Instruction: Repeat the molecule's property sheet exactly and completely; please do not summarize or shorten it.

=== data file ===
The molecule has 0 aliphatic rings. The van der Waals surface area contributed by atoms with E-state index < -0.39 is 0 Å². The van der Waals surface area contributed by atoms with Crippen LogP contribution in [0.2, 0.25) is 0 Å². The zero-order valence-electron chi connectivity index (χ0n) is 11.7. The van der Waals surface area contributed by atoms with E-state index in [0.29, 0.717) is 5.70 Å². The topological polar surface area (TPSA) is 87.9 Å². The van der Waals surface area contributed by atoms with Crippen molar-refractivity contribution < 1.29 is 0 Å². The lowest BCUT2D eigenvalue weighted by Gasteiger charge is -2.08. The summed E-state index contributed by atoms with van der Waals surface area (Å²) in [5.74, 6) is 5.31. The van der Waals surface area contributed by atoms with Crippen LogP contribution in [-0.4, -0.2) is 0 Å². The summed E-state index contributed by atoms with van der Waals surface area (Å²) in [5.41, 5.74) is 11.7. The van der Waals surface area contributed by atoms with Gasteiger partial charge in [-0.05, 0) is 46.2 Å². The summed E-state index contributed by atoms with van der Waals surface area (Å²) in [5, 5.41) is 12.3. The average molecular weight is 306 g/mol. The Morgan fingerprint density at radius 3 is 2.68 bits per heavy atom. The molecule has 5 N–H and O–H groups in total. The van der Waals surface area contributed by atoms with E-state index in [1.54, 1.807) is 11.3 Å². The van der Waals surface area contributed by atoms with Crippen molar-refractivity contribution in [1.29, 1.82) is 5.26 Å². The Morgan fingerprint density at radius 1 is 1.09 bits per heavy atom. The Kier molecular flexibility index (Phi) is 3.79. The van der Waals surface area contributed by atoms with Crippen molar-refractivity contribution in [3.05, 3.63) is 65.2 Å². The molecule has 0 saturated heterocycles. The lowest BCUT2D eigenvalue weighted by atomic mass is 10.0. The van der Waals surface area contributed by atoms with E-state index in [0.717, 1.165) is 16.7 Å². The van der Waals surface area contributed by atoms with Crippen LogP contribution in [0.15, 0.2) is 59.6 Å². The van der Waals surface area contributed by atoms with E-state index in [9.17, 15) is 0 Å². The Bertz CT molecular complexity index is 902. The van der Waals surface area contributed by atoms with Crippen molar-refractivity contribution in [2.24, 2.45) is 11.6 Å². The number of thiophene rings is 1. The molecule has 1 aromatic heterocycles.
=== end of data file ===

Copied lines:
The molecule has 0 aliphatic rings. The van der Waals surface area contributed by atoms with E-state index < -0.39 is 0 Å². The van der Waals surface area contributed by atoms with Crippen LogP contribution in [0.2, 0.25) is 0 Å². The zero-order valence-electron chi connectivity index (χ0n) is 11.7. The van der Waals surface area contributed by atoms with E-state index in [0.29, 0.717) is 5.70 Å². The topological polar surface area (TPSA) is 87.9 Å². The van der Waals surface area contributed by atoms with Crippen molar-refractivity contribution < 1.29 is 0 Å². The lowest BCUT2D eigenvalue weighted by Gasteiger charge is -2.08. The summed E-state index contributed by atoms with van der Waals surface area (Å²) in [5.74, 6) is 5.31. The van der Waals surface area contributed by atoms with Crippen LogP contribution in [-0.4, -0.2) is 0 Å². The summed E-state index contributed by atoms with van der Waals surface area (Å²) in [5.41, 5.74) is 11.7. The van der Waals surface area contributed by atoms with Gasteiger partial charge in [-0.05, 0) is 46.2 Å². The summed E-state index contributed by atoms with van der Waals surface area (Å²) in [5, 5.41) is 12.3. The average molecular weight is 306 g/mol. The Morgan fingerprint density at radius 3 is 2.68 bits per heavy atom. The molecule has 5 N–H and O–H groups in total. The van der Waals surface area contributed by atoms with E-state index in [1.54, 1.807) is 11.3 Å². The van der Waals surface area contributed by atoms with Crippen molar-refractivity contribution in [1.29, 1.82) is 5.26 Å². The Morgan fingerprint density at radius 1 is 1.09 bits per heavy atom. The Kier molecular flexibility index (Phi) is 3.79. The van der Waals surface area contributed by atoms with Crippen molar-refractivity contribution in [3.05, 3.63) is 65.2 Å². The molecule has 0 saturated heterocycles. The lowest BCUT2D eigenvalue weighted by atomic mass is 10.0. The van der Waals surface area contributed by atoms with E-state index in [0.717, 1.165) is 16.7 Å². The van der Waals surface area contributed by atoms with Crippen LogP contribution in [0.15, 0.2) is 59.6 Å². The van der Waals surface area contributed by atoms with E-state index in [9.17, 15) is 0 Å². The Bertz CT molecular complexity index is 902. The van der Waals surface area contributed by atoms with Crippen molar-refractivity contribution in [2.24, 2.45) is 11.6 Å². The number of thiophene rings is 1. The molecule has 1 aromatic heterocycles.